A Review of Alternative Practices to Antimicrobial Use for Disease Control in the Commercial Feedlot

Publication Summary

The purpose of this review was to a) give an overview of the modern feedlot industry in North America to provide context, and b) to search the scientific literature in order to identify alternative practices to antimicrobial use for disease control in that same industry. A fundamental assumption of the review was that reducing antimicrobial use would reduce the potential for antimicrobial resistant bacteria to emerge and persist in the feedlot setting. To most effectively reduce antimicrobial use in the feedlot, one needs to find alternative ways to prevent or effectively manage bacterial pneumonia in calves (often the principle reason for antimicrobial use) around the time of their arrival at the feedlot, as well as other diseases caused by bacteria (e.g. liver abscesses). A key review question was: “Are there management practices that do not involve the administration of antimicrobials that reduce the incidence of illness and mortality due to pneumonia, especially in high risk feedlot calves?” A search was also conducted for management practices that reduce the incidence of liver abscesses in feedlot cattle but that do not rely on in-feed or sub-therapeutic antimicrobial use.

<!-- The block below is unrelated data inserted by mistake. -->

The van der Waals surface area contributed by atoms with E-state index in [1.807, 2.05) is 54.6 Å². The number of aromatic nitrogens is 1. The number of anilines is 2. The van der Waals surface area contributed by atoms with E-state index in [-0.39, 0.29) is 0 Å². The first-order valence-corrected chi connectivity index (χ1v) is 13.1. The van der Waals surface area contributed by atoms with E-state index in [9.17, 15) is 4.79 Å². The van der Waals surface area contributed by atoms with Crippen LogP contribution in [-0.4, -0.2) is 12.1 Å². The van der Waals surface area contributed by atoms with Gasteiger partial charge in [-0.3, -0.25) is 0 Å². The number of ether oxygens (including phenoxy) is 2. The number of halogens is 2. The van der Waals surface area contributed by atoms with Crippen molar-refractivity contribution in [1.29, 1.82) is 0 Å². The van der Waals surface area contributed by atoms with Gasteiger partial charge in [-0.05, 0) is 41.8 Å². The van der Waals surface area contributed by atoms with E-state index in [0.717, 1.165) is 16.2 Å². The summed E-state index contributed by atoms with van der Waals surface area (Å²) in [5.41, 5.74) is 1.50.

Published: 2010

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Project No. 33